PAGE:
Your team just won the title game. You played well.  Room for feeling good about yourself.  You aced the final exam.  Highest grade in the class.  Space for self-satisfaction.  Yet, as I envision Paul looking around a room filled with Jews, he asks, “Where is there room for boasting in here?”  That, I think, is the sense of Paul’s question.  His answer:  “No room in here for that.”

“Where, then, is boasting?  It is excluded” (Romans 3:27a).

Pride is okay in some places, but not here, not when it comes to one’s standing with God.

Like an intense prosecutor confident of his case, Paul has driven home condemning truth . . .

“The wrath of God is being revealed from heaven against all the godlessness and wickedness of men who suppress the truth by their wickedness . . . “ (Romans 1:18).

“But because of your stubbornness and your unrepentant heart, you are storing up wrath against yourself for the day of God’s wrath, when his righteous judgment will be revealed” (Romans 2:5).

“What shall we conclude then? Are we any better? Not at all! We have already made the charge that Jews and Gentiles alike are all under sin” (Romans 3:9).

All those charges lead to the exclusion of pride.  And not just pagan Gentiles—Romans, for example, who worship gods of their own making—but Jews, too.  Jews, who are circumcised, who possess God’s very words, are also under the power of sin.  Nothing to boast about before God.

But on that black velvet of sin and wrath, the gospel shines like a diamond  . . .

“But now a righteousness from God, apart from law, has been made known, to which the Law and the Prophets testify. This righteousness from God comes through faith in Jesus Christ to all who believe. There is no difference, for all have sinned and fall short of the glory of God, and are justified freely by his grace through the redemption that came by Christ Jesus.  God presented him as a sacrifice of atonement, through faith in his blood. He did this to demonstrate his justice, because in his forbearance he had left the sins committed beforehand unpunished–he did it to demonstrate his justice at the present time, so as to be just and the one who justifies those who have faith in Jesus” (Romans 3:21-26).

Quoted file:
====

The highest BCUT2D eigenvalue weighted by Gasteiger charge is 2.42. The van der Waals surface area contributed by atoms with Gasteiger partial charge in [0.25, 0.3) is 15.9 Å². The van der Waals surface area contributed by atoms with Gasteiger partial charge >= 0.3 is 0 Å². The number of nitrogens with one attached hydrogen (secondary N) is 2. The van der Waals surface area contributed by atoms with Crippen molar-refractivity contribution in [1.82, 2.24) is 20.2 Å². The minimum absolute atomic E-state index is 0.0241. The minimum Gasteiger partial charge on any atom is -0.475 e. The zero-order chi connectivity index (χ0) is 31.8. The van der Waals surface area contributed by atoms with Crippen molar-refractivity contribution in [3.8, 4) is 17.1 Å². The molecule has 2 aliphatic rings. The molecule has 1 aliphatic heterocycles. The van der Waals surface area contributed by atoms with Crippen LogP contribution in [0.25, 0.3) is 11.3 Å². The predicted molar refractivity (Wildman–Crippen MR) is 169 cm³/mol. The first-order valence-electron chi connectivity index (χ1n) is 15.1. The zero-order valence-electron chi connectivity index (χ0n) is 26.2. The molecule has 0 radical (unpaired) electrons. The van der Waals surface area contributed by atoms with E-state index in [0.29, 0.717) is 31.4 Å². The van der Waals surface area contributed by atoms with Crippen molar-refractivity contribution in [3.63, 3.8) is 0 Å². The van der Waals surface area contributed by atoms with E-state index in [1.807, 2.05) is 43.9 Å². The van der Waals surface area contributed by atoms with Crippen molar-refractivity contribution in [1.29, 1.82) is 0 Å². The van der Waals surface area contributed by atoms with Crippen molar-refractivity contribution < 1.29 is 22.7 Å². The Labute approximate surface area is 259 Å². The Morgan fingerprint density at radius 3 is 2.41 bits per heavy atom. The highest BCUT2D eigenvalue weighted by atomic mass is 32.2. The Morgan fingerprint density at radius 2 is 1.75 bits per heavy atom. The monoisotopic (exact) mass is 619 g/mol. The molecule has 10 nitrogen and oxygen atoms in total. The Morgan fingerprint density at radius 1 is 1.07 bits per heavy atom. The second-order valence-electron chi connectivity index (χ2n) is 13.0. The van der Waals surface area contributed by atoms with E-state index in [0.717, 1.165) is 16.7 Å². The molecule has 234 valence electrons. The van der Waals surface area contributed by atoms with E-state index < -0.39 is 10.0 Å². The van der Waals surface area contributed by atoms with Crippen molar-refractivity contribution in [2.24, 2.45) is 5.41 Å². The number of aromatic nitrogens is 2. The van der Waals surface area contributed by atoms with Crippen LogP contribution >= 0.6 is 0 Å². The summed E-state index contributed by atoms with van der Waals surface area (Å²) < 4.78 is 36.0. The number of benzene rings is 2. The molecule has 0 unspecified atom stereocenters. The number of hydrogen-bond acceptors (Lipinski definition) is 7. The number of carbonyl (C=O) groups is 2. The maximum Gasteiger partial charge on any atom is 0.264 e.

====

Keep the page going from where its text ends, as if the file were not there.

This gospel gives no grounds for boasting.  Justification comes freely by God grace through Christ’s redemption.  So pride . . .

“ . . . is excluded. On what principle? On that of observing the law? No, but on that of faith. For we maintain that a man is justified by faith apart from observing the law” (Romans 3:27b,28).

A man—a woman—is justified “by faith apart from observing the law.”  Tack up the Ten Commandments on your refrigerator and pray for power to keep them today, and whatever your performance, you’ve not improved your standing with God one bit.  Justification comes by faith apart from observing the law.  The work of being right with God is God’s work from start to finish. This, says Paul, is the gospel we preach.  As true for the Jew as for the Gentile, because “there is only one God” . . .

“Is God the God of Jews only? Is he not the God of Gentiles too? Yes, of Gentiles too, since there is only one God, who will justify the circumcised by faith and the uncircumcised through that same faith” (Romans 3:29,30).

One God.  One way to being right with one God:  faith.  “ . . . faith in Jesus Christ to all who believe.”  That’s a stomach-punch to the crowd that insists many roads lead to God.  Only one God.  Only one way.

But what, then, of God’s law?

“Do we, then, nullify the law by this faith? (Romans 3:31a).

It seems Paul does.  If right-standing with God is by faith apart from law-keeping, don’t you do away with law, Paul?

 Not at all! Rather, we uphold the law” (Romans 3:31).

Paul is emphatic.  He upholds God’s law.  He’ll explain how starting in chapter 4.  For now, be sure of this:  faith-justification doesn’t allow for lawless living.

* * *

Boasting is pride spoken.  Spiritual boasting is spiritual pride spoken.  And spiritual pride is deadly–and insidious.   It lurks in our heart when we presume to deserve God’s grace.  Or when we presume to deserve good health.

That’s my problem.  I don’t deserve this chronic, debilitating disease.  I deserve healing or, at least, protection from it.

But since “all have sinned and fall short of the glory of God”, I’m one of the “all”.  And, likewise, facing the day of God’s wrath.  That’s what I deserve.  Justification, good health–anything good–is of God’s grace.   And when Jesus comes even by body will be redeemed.  I won’t deserve it.

“Father, years ago I was warned never to pray for humility.  Your humbling work would be too painful.  I’m humbled in my body now.  Please use it to remove my pride.  May I learn to walk humbly with you, my God.  In Jesus’ name.  Amen.”



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